Plant flexion

Plant flexion

Changes that Occur Within Involved Muscles

Plantar reflex refers to a reflex that transpires when the foot of an individual is stimulated using either sharp or blunt object at the sole (Hall, 2014). The reflex can assume two different forms that are upward and downward responses. Plantar flexion takes place in the ankle at the time when the dorsum part of the leg lengths or extends in association with the leg or point down. There are various muscles involved in the process. They show different reactions during the process. When a patient is asked to plantarflex his or her foot, various changes occur in the muscles that move the foot. Carleton (2006) states that different muscles are involved in the process of planar flex and have different reactions.

Triceps Surae comprises of different muscles situated at the posterior part of the leg and are made up of soleus, gastrocnemius and tendons. The muscles are commonly known as calf (Ramsay, 2011). When the patient is asked to plantarflex his leg, triceps Surae through its joint tendons insert to the calcaneus, and during the process, the muscles flex and cause the bones to rise as the other parts of the leg move downwards. Flexor muscles are also involved during the planar flexion process. During the process of plantar flexion, flexor muscles are highly involved. Field and Hutchinson (2012) postulate that the flex action takes flexor muscles to act on it. The muscles contract when the patient plantar flexes the leg uplifting the bones that hold ankle and the sole. Contraction of the flexor muscles causes the rest part of the leg to move downwards. In addition to plantar flexion process, the flexor muscles are also involved to flex phalange of the leg.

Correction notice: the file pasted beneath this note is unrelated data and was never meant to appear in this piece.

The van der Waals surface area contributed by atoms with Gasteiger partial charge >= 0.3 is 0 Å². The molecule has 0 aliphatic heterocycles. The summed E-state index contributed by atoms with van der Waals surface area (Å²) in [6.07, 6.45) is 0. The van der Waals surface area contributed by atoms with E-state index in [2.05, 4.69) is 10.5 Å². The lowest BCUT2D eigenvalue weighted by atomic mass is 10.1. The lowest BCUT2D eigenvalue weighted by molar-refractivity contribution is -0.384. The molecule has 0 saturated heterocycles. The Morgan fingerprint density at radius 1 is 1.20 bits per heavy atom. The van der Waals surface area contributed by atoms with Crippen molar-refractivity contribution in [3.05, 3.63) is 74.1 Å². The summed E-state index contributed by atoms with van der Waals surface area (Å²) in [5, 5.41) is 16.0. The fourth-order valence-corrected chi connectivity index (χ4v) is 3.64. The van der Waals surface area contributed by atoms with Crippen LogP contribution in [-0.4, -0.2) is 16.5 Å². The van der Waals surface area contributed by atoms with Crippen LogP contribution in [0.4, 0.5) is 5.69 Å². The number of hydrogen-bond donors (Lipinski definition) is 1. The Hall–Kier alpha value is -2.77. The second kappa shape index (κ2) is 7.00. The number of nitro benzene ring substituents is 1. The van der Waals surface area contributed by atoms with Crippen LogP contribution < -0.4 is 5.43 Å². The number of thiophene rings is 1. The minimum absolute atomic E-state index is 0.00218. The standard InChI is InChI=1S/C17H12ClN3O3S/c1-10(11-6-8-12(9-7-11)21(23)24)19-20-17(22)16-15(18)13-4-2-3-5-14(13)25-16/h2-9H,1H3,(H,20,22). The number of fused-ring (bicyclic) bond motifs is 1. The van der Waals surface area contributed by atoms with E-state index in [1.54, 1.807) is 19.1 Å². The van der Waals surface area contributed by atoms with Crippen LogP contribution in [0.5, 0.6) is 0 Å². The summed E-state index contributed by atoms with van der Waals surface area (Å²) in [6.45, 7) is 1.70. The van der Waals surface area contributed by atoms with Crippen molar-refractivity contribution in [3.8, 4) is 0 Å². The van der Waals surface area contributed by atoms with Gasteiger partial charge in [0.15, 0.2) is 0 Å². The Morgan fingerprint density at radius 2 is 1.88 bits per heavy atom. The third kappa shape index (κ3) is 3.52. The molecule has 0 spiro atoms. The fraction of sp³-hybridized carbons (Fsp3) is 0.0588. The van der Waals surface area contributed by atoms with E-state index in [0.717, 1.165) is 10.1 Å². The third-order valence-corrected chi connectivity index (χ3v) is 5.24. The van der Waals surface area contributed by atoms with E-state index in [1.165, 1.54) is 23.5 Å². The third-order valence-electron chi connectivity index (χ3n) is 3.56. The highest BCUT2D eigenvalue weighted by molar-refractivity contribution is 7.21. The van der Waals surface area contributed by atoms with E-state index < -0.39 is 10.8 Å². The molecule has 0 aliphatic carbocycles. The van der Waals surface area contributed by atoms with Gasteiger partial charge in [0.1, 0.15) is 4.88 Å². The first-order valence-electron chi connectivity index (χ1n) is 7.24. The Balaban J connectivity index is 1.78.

Wallace (2000) claims that two types of flexor muscles have different insertions, therefore, facilitating the movement or reaction of the foot during plantar flexion process. The muscles are flexor digitorium and flexor halluces. Tibialis posterior is a plantar flex muscle that acts in a different way when the patient plantarflexes his leg. The muscle act in two distinct actions namely foot inversion and plantarflexion. The muscle is found in the posterior part or compartment of the foot. Plantaris muscle is odd looking relative to other muscles that are involved in the plantarflexion process. The muscle is more looking like a whipcord. An apparent muscle is located in the posterior section of the leg.

Kannape, Oliver and Herr (2014) argue that the muscle is also called accessory muscle and consist of a thin, and small muscle bellies and have thin tendons. During plantar flex action, the muscle shows different reactions. The muscle contract when the patient plantarflex his or her leg to provide steadiness. This is because the muscle is considered as assisting muscle, therefore, work by providing steadiness to the leg of the patient during the act.

Bibliography

Carleton, W. L. 2006. Dynamic balance and ankle plantar flexion and dorsal flexion strength in second grade boys.

Field, D., & Hutchinson, J. O. 2012. Field’s Anatomy, Palpation and Surface Markings. London: Elsevier Health Sciences UK.

Hall, S. J. 2014. Basic biomechanics. McGrawHill pub.

Kannape, Oliver, & Herr, H. 2014. Volitional control of ankle plantar flexion in a powered transtibial prosthesis during stair-ambulation.

Ramsay, C. 2011. Anatomy of muscle building. Pearson Pub.

Wallace, D. J. 2000. The lupus book: A guide for patients and their families. New York: Oxford University Press.

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